The calls may vary from a couple of calls overnight to a week of procedures, most of which are esophageal foreign bodies, mostly coins. Every now and then, they do a few GI bleeds and variceal bleeds.

Jason believes work-life balance is an acquired skill in terms of working on time management and trying to get as much done. Since having his kid over two years ago, he had adjusted his work schedule accordingly.

'I take on a little less things and I learned to say no, which is also a very hard skill to learn.'Click To Tweet

At every phase of the medical career, it’s a hard adjustment. But having been in faculty for several years now, Jason has learned to set priorities and make the necessary adjustments.

[14:05] Training Path

The path to becoming a ped-GI doctor requires three years of general pediatrics. On your second year, you apply for fellowship and then you get into three more years of pediatric GI fellowship.

Currently, some people are doing extra years within ped-GI. So there are advance fellowships in transplant hepatology, motility, and IBD.

'The traditional ped-GI path consists of three years of general pediatrics and three years of fellowship.'Click To Tweet

Competitiveness-wise, Jason thinks the subspecialty is generally competitive from a pediatrics field standpoint. Therefore, you want to have good letters of recommendation and good board scores.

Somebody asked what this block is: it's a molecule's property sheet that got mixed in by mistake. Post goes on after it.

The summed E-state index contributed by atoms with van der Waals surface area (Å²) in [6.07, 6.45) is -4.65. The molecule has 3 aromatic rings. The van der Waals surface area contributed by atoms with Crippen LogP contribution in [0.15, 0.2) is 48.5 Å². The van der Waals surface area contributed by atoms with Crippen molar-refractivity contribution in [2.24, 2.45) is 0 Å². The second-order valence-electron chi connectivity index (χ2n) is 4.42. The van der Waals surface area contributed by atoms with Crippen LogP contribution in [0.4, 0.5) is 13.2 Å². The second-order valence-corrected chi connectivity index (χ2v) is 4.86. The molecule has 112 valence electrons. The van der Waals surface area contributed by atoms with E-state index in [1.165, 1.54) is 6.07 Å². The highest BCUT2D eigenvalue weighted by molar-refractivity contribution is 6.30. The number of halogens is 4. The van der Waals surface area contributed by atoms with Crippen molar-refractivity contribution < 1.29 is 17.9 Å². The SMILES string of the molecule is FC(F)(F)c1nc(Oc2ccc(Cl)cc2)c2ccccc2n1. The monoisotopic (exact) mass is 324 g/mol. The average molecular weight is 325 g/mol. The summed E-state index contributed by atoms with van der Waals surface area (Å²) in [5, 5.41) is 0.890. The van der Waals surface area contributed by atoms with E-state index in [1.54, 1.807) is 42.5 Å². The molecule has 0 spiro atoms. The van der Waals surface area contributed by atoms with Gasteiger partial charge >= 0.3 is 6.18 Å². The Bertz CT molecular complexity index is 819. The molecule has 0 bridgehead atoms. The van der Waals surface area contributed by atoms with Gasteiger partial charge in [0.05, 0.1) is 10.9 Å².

They recently graduated a DO fellow whom they think was one of the best fellows they’ve ever trained. For osteopathic students, just like any other traditional MD student, you have to have good letters and good scores. That said, he claims he doesn’t see a huge stigma against DO as much as it used to be. If you’re a good doctor, you’re going to be good doctor regardless.

'You take the basic substrate of your medical training from medical school and you flourish and develop your clinical skills and judgment in residency.'Click To Tweet

[17:30] Working with Primary Care and Other Specialties

What they wished primary care physicians knew was that they were able to spend more time and counsel some of the more basic stuff. He believes some of those cases could already be managed by a general pediatrician.

But he’s also aware that the primary care setting deals with a ton of patients to keep up with the demands.

Major stuff they could be counseling on would be constipation or functional abdominal pain. But can be difficult to get the message across to families so it takes time. And sometimes, hearing it from a subspecialist is important. 

Jason adds that there is an art to treating constipation. And explaining this to a family can take time. Investing time and energy early on is therefore important in terms of keeping the kid feeling well and helping the family understand the plan.

'In medicine, no matter what field you are, time is a commodity, time is a currency.'Click To Tweet

Jason works closely with pediatric surgery, pediatric psychology (specific to Brown), pathology, radiology, and hospitalists. For Crohn’s, he works closely with dermatology and neurology.

[20:54] Special Opportunities Outside of Clinical Medicine